Coordinated Static and Dynamic Scheduling for High-Quality High-Level Synthesis

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The breakdown of Dennard scaling has led to the rapid growth of specialized hardware accelerators to meet ever more stringent performance and energy requirements. However, great performance-per-watt comes at the cost of enormous development effort. As the process of register-transfer level (RTL) optimization becomes unequivocally difficult, if not already unsustainable, high-level synthesis (HLS) has emerged as a promising approach to tackle the design productivity gap by raising the level of abstraction and in turn enabling lower design complexity and faster simulation speed. Scheduling forms the algorithmic core to state-of-the-art HLS technology, which automatically compiles untimed high-level (software) programs into cycle-accurate RTL (hardware) implementations. Given a set of constraints such as those arising from timing and resources, HLS scheduling extracts parallelism from the input program through control data flow analysis and determines the clock cycle at which each operation should be executed. Despite increasing adoption of HLS for its design productivity advantage, the lack of success in achieving high quality-of-results (QoR) out-of-the-box continues to hinder the productivity advantage for which HLS is known. First, current scheduling algorithms rely heavily on fundamentally inexact heuristics that make ad-hoc local decisions due to scalability concerns with exact methods and cannot accurately and globally optimize over a rich set of constraints. This results in sub-optimal schedules for the generated hardware whose QoR gap remains unknown to the designer as well as the tool itself. Second, current scheduling techniques rely on static compiler analysis of the input program and must make simplifying assumptions about statically unanalyzable program behaviors. These assumptions are often too strong to provide adequate support for dynamic behaviors arising from variable-latency operations, irregular program patterns, and runtime hardware hazards. Third, HLS scheduling generates and uses inaccurate resource and timing estimates that deviate significantly from actual post-implementation QoR. Inaccurate estimates prevent designers and the tool from performing meaningful design space exploration without resorting to the time-consuming downstream implementation process. The aforementioned challenges culminate in the algorithm, flexibility, and estimation gaps, respectively, faced by state-of-the-art HLS tools. To tackle these major challenges of HLS, this thesis proposes a set of coordinated static and dynamic scheduling techniques to achieve QoR on-par with or exceeding that of manually optimized design. First, this thesis addresses the algorithm gap by improving static scheduling with a novel formulation based on system of integer difference constraints (SDC) and satisfiability (SAT) to exactly handle a variety of scheduling constraints. I develop specialized schedulers based on conflict-driven learning and problem-specific knowledge to optimally and efficiently solve scheduling problems leveraging modern constraint programming capabilities. Second, this thesis addresses the flexibility gap by proposing a set of dynamic scheduling techniques to synthesize flexible and complexity-effective HLS pipelines that are aware of dynamic structural and data hazards. I introduce scheduling and synthesis techniques to generate HLS pipelines with the ability to speculate, squash, and flush, making it possible to maintain high throughput in the presence of runtime hazards. Third, this thesis addresses the estimation gap by training a set of promising machine learning models to enable fast and accurate QoR estimation in HLS. The models are able to dramatically reduce estimation errors with negligible runtime cost.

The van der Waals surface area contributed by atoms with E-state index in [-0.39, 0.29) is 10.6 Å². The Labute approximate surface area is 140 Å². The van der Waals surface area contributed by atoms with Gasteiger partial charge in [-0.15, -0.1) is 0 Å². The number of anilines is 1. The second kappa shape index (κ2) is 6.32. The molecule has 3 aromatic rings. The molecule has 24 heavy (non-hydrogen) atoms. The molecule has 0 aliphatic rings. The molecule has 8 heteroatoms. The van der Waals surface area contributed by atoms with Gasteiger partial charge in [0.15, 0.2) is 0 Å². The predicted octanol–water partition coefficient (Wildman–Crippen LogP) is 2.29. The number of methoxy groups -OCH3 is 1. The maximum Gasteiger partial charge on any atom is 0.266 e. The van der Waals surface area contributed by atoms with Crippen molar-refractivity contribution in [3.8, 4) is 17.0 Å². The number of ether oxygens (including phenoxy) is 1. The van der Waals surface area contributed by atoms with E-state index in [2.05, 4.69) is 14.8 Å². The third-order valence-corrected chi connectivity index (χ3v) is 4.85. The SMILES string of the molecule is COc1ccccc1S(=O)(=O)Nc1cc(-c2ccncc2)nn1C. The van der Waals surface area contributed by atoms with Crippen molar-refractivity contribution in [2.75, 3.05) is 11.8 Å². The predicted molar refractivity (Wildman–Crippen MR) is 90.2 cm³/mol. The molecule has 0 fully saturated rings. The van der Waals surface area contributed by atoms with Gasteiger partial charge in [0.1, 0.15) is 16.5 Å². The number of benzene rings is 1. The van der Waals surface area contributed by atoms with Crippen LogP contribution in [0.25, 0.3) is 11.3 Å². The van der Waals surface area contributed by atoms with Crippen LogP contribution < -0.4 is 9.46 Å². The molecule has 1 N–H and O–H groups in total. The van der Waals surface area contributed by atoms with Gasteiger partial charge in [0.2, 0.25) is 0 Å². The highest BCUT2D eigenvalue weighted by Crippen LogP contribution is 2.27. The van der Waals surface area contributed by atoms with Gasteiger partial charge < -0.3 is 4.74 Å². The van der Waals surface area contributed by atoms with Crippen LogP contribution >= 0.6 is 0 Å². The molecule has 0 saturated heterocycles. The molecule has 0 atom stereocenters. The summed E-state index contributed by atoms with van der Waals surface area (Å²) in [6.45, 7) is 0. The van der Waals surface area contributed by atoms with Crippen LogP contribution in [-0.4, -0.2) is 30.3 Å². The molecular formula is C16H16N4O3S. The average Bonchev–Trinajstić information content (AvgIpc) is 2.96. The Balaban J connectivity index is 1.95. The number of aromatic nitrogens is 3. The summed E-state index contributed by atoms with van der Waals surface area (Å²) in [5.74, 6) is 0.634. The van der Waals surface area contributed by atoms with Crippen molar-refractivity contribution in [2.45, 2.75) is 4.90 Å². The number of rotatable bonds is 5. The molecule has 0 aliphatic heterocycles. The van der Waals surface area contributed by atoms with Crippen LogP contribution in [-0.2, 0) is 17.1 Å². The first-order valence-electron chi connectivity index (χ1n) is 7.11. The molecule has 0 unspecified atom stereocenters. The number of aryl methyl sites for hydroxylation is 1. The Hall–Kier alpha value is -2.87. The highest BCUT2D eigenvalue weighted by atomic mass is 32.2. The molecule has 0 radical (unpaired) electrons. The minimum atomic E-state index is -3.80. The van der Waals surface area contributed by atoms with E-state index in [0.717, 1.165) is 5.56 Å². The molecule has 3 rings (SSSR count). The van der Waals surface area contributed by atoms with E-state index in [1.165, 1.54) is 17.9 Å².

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Electronic Design Automation; Computer engineering; Electrical engineering; Pipeline Synthesis; Computer science; High-Level Synthesis; Optimization Algorithms; machine learning; Scheduling


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Zhang, Zhiru

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Suh, Gookwon Edward
Batten, Christopher

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Electrical and Computer Engineering

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Ph.D., Electrical and Computer Engineering

Degree Level

Doctor of Philosophy

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Government Document




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dissertation or thesis

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